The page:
Examine Your Assets and See If, and Where, They Can Add Value

In Gerstner’s book, there is an intriguing passage in which he defends turning IBM into an integrated services firm.  As an aside, he says that it might not now have made sense to build up IBM’s diverse assets, but now, having them in existence, it made sense to use them.  And he points out that even in the age of modularity, many customers needed, and were willing to pay for, a company that was able and willing to put everything together for them.

At first glance, this comment might seem at odds with the economist’s dictum that "sunk costs are sunk."  But Gerstner was not advocating the integration of IBM services because IBM had historically invested a lot in building up the parts of the organization.  He was pointing out that diverse parts, if properly integrated, would provide substantial added-value to an important sub-group of customers.

 

Here is the relevant passage from Gerstner:

(p. 61)  Unfortunately, in 1993 IBM was rocketing down a path that would have made it a virtual mirror image of the rest of the industry.  The company was being splintered—you could say it was being destroyed.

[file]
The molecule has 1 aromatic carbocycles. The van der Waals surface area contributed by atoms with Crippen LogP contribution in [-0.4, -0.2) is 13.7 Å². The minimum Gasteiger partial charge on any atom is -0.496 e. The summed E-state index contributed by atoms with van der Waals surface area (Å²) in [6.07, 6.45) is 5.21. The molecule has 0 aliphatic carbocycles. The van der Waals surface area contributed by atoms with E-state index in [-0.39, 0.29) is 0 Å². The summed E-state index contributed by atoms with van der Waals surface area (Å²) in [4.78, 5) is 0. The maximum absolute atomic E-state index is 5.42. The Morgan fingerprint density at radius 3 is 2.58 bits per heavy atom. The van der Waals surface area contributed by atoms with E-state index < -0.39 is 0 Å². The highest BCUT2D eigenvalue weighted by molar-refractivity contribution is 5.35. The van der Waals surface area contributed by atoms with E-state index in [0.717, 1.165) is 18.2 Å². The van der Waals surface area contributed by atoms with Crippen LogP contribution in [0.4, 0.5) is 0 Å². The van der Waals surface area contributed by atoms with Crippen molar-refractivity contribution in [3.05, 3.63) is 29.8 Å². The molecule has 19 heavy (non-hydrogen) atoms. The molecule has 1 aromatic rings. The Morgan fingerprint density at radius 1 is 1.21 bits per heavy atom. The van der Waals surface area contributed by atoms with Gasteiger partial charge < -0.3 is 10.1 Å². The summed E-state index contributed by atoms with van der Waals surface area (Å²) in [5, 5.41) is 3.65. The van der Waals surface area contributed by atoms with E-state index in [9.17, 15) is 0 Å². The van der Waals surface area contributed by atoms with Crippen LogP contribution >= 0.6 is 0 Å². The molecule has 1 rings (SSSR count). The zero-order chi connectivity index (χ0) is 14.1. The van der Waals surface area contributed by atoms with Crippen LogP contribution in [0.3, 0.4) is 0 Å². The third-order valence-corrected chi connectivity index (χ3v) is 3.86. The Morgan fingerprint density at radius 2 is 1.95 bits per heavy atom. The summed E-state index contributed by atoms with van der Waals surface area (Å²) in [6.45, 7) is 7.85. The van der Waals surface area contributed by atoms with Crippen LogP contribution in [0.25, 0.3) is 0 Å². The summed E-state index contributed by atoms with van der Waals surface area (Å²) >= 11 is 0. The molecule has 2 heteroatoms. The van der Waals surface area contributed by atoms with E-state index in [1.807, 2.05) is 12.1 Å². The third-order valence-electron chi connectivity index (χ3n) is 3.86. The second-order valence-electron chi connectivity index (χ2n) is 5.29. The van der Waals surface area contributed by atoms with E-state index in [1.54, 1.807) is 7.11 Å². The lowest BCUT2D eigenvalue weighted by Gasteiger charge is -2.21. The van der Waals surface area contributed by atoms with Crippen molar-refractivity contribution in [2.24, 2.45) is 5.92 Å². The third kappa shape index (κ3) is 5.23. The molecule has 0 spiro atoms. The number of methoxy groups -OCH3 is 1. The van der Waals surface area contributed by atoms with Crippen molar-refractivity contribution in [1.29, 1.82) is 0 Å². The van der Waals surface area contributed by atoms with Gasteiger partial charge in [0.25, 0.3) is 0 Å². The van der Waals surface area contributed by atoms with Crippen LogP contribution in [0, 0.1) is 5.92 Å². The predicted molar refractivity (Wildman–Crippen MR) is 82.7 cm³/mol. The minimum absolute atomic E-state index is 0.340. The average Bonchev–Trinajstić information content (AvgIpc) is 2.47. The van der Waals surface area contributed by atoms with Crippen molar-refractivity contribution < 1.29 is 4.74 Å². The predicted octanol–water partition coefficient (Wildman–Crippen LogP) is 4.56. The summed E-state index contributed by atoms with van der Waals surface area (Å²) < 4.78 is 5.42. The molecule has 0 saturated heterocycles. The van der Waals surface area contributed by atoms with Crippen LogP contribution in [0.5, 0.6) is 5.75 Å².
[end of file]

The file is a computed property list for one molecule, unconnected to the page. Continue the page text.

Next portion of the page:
Now, I must tell you, I am not sure that in 1993 I or anyone else would have started out to create an IBM.  But, given IBM’s scale and broad-based capabilities, and the trajectories of the information technology industry, it would have been insane to destroy its unique competitive advantage and turn IBM into a group of individual component suppliers—more minnows in an ocean. 

 

The reference to the book, is:

Gerstner, Louis V., Jr. Who Says Elephants Can’t Dance? Leading a Great Enterprise through Dramatic Change. New York: HarperCollins, 2002.

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